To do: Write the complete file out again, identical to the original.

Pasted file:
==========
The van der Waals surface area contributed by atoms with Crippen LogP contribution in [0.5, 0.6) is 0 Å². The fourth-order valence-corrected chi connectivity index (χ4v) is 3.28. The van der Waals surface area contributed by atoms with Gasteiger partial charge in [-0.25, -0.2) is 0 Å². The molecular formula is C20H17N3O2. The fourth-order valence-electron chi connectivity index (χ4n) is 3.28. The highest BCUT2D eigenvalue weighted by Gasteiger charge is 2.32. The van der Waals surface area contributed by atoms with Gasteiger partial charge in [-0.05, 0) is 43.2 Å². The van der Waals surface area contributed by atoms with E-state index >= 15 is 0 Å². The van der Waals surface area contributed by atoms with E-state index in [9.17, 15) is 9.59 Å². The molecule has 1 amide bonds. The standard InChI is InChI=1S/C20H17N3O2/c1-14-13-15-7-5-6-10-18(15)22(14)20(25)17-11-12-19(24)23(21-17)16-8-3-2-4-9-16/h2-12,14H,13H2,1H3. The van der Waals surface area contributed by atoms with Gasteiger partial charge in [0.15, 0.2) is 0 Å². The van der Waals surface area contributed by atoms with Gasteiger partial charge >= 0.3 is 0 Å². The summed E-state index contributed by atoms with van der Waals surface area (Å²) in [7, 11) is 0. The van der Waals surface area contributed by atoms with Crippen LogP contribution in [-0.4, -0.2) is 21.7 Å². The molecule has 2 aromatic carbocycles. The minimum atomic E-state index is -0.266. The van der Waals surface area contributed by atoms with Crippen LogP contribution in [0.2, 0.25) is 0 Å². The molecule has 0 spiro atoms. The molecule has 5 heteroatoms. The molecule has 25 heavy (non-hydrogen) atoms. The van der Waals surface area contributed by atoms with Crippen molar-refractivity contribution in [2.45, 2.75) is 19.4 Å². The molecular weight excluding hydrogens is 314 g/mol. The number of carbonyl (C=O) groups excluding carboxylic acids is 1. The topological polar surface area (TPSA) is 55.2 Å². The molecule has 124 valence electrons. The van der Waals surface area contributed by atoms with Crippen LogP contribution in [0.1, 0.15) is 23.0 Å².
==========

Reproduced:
The van der Waals surface area contributed by atoms with Crippen LogP contribution in [0.5, 0.6) is 0 Å². The fourth-order valence-corrected chi connectivity index (χ4v) is 3.28. The van der Waals surface area contributed by atoms with Gasteiger partial charge in [-0.25, -0.2) is 0 Å². The molecular formula is C20H17N3O2. The fourth-order valence-electron chi connectivity index (χ4n) is 3.28. The highest BCUT2D eigenvalue weighted by Gasteiger charge is 2.32. The van der Waals surface area contributed by atoms with Gasteiger partial charge in [-0.05, 0) is 43.2 Å². The van der Waals surface area contributed by atoms with E-state index >= 15 is 0 Å². The van der Waals surface area contributed by atoms with E-state index in [9.17, 15) is 9.59 Å². The molecule has 1 amide bonds. The standard InChI is InChI=1S/C20H17N3O2/c1-14-13-15-7-5-6-10-18(15)22(14)20(25)17-11-12-19(24)23(21-17)16-8-3-2-4-9-16/h2-12,14H,13H2,1H3. The van der Waals surface area contributed by atoms with Gasteiger partial charge in [0.15, 0.2) is 0 Å². The van der Waals surface area contributed by atoms with Gasteiger partial charge >= 0.3 is 0 Å². The summed E-state index contributed by atoms with van der Waals surface area (Å²) in [7, 11) is 0. The van der Waals surface area contributed by atoms with Crippen LogP contribution in [-0.4, -0.2) is 21.7 Å². The molecule has 2 aromatic carbocycles. The minimum atomic E-state index is -0.266. The van der Waals surface area contributed by atoms with Crippen LogP contribution in [0.2, 0.25) is 0 Å². The molecule has 0 spiro atoms. The molecule has 5 heteroatoms. The molecule has 25 heavy (non-hydrogen) atoms. The van der Waals surface area contributed by atoms with Crippen molar-refractivity contribution in [2.45, 2.75) is 19.4 Å². The molecular weight excluding hydrogens is 314 g/mol. The number of carbonyl (C=O) groups excluding carboxylic acids is 1. The topological polar surface area (TPSA) is 55.2 Å². The molecule has 124 valence electrons. The van der Waals surface area contributed by atoms with Crippen LogP contribution in [0.1, 0.15) is 23.0 Å².